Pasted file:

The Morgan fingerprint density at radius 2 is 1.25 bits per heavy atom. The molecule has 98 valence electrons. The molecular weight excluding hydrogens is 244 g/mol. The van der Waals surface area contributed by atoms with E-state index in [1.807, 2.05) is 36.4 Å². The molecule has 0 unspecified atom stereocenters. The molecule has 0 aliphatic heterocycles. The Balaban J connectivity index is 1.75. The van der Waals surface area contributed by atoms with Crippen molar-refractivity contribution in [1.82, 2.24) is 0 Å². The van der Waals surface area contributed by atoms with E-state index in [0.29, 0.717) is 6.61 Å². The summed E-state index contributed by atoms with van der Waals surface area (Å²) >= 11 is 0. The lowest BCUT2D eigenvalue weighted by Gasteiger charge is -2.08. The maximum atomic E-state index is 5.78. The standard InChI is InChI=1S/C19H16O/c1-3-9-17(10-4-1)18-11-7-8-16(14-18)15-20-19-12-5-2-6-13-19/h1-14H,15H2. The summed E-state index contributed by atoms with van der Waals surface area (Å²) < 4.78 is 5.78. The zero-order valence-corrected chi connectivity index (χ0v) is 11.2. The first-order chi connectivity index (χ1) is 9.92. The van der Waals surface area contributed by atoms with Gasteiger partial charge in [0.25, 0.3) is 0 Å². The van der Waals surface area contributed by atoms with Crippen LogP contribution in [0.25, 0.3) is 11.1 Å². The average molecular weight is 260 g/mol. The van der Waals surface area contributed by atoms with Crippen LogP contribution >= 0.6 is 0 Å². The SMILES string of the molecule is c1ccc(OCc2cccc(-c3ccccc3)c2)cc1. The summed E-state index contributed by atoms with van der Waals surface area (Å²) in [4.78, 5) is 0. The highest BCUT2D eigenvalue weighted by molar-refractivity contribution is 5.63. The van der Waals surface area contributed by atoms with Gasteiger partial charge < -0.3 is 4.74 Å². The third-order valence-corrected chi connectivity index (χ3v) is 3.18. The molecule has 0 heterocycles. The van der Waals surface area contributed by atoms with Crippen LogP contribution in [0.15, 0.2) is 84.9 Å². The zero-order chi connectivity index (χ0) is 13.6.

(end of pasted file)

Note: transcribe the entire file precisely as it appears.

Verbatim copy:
The Morgan fingerprint density at radius 2 is 1.25 bits per heavy atom. The molecule has 98 valence electrons. The molecular weight excluding hydrogens is 244 g/mol. The van der Waals surface area contributed by atoms with E-state index in [1.807, 2.05) is 36.4 Å². The molecule has 0 unspecified atom stereocenters. The molecule has 0 aliphatic heterocycles. The Balaban J connectivity index is 1.75. The van der Waals surface area contributed by atoms with Crippen molar-refractivity contribution in [1.82, 2.24) is 0 Å². The van der Waals surface area contributed by atoms with E-state index in [0.29, 0.717) is 6.61 Å². The summed E-state index contributed by atoms with van der Waals surface area (Å²) >= 11 is 0. The lowest BCUT2D eigenvalue weighted by Gasteiger charge is -2.08. The maximum atomic E-state index is 5.78. The standard InChI is InChI=1S/C19H16O/c1-3-9-17(10-4-1)18-11-7-8-16(14-18)15-20-19-12-5-2-6-13-19/h1-14H,15H2. The summed E-state index contributed by atoms with van der Waals surface area (Å²) < 4.78 is 5.78. The zero-order valence-corrected chi connectivity index (χ0v) is 11.2. The first-order chi connectivity index (χ1) is 9.92. The van der Waals surface area contributed by atoms with Gasteiger partial charge in [0.25, 0.3) is 0 Å². The van der Waals surface area contributed by atoms with Crippen LogP contribution in [0.25, 0.3) is 11.1 Å². The average molecular weight is 260 g/mol. The van der Waals surface area contributed by atoms with Crippen LogP contribution >= 0.6 is 0 Å². The SMILES string of the molecule is c1ccc(OCc2cccc(-c3ccccc3)c2)cc1. The summed E-state index contributed by atoms with van der Waals surface area (Å²) in [4.78, 5) is 0. The highest BCUT2D eigenvalue weighted by molar-refractivity contribution is 5.63. The van der Waals surface area contributed by atoms with Gasteiger partial charge < -0.3 is 4.74 Å². The third-order valence-corrected chi connectivity index (χ3v) is 3.18. The molecule has 0 heterocycles. The van der Waals surface area contributed by atoms with Crippen LogP contribution in [0.15, 0.2) is 84.9 Å². The zero-order chi connectivity index (χ0) is 13.6.